Making Innovation Happen
A Global Aggregation of Leading Edge Articles on Management Innovation, Creative Leadership, Creativity and Innovation.
This is the official blog of Ralph Kerle, Chairman, the Creative Leadership Forum. The views expressed are his own and do not represent the views of the International or National Advisory Board members. Tweet ______________________________________________________________________________________
Entries in Knowledge (35)
Andrew White is a Gartner Blogger. In the article I excerpt below he refers to the work of Andrew McAfee. That reminded me to go and take a look at McAfee's blog, which I hadn't checked since the end of 2008. McAfee is one of the main thinkers behind the concept of Enterprise 2.0 and a professor at Harvard who contributes on the subject of Enterprise 2.0 to MITSloan Management Review and the Harvard Business Review. Below is an extract from Andrew White's blog post: New Research Published – How to Innovate through Standardization… "The authors believe this acceleration in competition is a result of companies’ standardization and digitization of business processes, which makes those processes easier to replicate widely through the use of enterprise IT. "The ‘trick’ is not that standardized processes lead to innovation – that is not the point of the research. The point is that business leaders have figured out how to use IT as a platform in order to simplify and speed up the deployment of innovative/unique business processes across the entire enterprise. So the real message behind the research is, “how to leverage one’s innovation more quickly”." Many Gartner consultants post articles to the company's blogsite. They don't give you the company's latest research for free but the blog articles give a good sense of recent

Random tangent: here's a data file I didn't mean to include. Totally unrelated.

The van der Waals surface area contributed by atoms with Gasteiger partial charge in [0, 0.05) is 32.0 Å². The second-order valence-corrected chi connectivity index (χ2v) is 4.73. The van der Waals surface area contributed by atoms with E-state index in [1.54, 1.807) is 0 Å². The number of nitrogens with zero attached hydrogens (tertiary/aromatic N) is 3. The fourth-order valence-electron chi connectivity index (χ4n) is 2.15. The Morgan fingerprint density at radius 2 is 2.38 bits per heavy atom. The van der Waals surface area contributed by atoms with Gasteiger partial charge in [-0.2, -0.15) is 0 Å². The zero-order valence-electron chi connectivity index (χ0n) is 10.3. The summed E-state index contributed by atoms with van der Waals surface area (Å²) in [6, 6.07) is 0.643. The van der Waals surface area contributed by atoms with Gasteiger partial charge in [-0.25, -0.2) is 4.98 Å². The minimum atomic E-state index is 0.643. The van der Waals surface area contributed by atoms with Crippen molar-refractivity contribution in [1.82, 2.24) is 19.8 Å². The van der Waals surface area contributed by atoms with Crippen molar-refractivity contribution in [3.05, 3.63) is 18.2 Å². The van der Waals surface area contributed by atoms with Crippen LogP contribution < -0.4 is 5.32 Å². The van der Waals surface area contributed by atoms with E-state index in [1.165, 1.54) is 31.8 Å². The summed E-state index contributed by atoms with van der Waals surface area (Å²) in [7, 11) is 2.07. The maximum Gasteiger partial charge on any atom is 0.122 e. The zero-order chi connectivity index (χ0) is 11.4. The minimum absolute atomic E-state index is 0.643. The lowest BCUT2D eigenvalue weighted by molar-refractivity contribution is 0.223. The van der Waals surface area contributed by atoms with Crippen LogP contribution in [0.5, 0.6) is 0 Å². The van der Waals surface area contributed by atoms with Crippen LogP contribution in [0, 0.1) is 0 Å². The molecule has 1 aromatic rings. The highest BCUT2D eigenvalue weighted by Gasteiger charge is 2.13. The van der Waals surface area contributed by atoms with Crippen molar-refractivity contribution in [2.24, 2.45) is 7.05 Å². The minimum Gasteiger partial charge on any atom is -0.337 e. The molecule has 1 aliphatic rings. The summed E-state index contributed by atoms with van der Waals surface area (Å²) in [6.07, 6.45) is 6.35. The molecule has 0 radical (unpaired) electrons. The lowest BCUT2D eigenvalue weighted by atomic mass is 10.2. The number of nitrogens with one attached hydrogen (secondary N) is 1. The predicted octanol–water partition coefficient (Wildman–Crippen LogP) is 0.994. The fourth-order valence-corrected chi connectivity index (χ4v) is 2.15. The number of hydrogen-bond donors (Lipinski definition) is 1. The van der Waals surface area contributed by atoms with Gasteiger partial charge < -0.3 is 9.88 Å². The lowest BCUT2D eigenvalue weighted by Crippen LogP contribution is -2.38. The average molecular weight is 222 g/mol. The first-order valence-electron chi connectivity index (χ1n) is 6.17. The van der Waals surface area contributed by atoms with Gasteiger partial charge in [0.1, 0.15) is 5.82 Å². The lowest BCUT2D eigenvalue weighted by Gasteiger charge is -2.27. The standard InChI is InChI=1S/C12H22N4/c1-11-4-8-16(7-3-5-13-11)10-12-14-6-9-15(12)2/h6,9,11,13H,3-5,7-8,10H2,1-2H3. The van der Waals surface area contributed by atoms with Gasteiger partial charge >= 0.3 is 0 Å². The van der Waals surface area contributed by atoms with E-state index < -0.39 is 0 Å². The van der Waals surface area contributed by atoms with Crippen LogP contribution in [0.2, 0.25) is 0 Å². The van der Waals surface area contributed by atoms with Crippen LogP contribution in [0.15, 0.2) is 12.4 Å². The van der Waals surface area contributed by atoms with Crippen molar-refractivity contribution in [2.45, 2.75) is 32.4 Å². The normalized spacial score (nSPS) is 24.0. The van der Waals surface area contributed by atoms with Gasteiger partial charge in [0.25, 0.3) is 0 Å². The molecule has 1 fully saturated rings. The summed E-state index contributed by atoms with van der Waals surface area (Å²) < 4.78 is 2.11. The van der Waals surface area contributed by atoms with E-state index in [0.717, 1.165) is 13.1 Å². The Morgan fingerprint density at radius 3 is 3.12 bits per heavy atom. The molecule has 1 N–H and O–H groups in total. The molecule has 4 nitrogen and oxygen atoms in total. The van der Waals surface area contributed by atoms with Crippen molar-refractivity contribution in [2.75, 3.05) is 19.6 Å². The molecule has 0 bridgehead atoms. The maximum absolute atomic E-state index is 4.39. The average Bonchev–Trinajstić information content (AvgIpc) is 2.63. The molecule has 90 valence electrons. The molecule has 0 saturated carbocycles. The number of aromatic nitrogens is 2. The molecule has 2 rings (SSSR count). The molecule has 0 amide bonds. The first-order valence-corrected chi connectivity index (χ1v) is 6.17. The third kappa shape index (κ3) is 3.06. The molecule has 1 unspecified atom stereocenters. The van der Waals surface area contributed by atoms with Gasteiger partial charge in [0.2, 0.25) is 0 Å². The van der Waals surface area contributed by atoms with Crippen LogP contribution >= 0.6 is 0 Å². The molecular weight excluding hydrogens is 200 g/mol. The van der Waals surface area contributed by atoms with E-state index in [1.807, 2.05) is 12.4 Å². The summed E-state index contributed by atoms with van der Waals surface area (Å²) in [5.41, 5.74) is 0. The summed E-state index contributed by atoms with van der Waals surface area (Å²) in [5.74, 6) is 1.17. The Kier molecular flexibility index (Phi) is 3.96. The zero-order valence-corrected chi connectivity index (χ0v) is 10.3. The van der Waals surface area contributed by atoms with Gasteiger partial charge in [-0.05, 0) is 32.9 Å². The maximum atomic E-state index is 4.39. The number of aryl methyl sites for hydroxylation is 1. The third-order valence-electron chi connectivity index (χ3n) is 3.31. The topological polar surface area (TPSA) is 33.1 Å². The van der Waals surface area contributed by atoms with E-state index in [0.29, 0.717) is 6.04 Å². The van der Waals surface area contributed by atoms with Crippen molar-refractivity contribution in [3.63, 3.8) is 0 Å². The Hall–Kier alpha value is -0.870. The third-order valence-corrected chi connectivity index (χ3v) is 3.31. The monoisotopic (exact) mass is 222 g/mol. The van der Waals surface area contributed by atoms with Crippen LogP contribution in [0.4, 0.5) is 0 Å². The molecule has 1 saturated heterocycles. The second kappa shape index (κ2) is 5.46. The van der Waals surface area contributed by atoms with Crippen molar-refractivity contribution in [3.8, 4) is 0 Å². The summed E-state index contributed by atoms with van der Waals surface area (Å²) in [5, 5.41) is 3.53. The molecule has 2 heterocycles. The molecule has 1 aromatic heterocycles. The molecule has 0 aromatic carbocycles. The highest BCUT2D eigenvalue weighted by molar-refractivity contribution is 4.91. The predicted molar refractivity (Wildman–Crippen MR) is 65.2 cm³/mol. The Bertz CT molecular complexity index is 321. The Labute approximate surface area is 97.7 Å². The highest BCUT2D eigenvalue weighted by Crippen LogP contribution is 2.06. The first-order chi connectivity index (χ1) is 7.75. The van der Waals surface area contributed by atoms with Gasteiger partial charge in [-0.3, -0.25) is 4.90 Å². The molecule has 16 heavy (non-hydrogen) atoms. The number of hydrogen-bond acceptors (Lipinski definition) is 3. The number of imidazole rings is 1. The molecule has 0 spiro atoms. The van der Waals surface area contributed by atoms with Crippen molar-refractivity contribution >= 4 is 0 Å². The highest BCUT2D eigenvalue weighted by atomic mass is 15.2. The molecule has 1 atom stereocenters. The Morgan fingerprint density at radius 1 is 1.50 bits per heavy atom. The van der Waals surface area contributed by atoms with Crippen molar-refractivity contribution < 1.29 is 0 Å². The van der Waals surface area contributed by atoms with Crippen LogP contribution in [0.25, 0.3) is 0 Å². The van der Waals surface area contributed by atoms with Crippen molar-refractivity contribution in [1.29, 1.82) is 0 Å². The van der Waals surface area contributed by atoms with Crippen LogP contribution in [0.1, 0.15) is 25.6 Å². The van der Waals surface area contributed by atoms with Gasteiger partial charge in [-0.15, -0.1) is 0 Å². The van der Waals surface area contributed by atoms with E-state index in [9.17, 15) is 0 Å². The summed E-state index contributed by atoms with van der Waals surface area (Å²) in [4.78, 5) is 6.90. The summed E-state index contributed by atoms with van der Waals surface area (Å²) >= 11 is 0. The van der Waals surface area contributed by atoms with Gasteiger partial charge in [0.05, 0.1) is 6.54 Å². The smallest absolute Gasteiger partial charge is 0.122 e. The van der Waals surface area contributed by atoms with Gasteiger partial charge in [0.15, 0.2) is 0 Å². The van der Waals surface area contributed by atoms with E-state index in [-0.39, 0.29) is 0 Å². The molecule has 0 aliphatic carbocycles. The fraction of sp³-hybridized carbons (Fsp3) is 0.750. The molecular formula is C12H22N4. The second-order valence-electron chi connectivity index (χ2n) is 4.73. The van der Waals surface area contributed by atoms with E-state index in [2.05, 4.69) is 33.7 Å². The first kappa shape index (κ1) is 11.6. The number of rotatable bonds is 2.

In a downturn people are more important than ever. The challenge for 09? How to make your business efficient whilst looking after your people. In previous downturns, many employers focussed heavily on reducing labour costs as a way of maintaining bottom line performance. Some of these labour reduction strategies lacked dignity and were in retrospect poorly managed. As a result, when the economy recovered, the organisation was left with a major labour problem. Existing employees left as the job market picked up, and the company having developed a reputation as an employer who had failed to look after their employees, found it difficult to attract good people. But of course we can learn from this experience. Reducing head count is not the only, or even often the best way, to reduce expenses. There is a new way – it is called Strategic Efficiency
In the wonderful Bird by Bird, Anne Lamott talks about the incredible, ripping pain she felt after having her tonsils removed. All she wanted to do was chug pain killers and let the stupid thing heal, but, Anne’s doctor gave her some advice that she found as unbelievable as it was painful: he told her to chew some gum. Turns out that, as with a lot of injuries, the entirely sensible impulse to protect and baby a wounded area was the opposite of what Anne actually needed in order to fix the problem. So, by enduring the excruciating pain of chewing gum for just a few minutes, the muscles in her throat suddenly unclenched, and Anne’s pain went away forever. The advice Anne wanted wasn’t the advice she needed. And, like we all eventually learn, the best advice you’ll get in life hurts like hell at the time. Because it has to.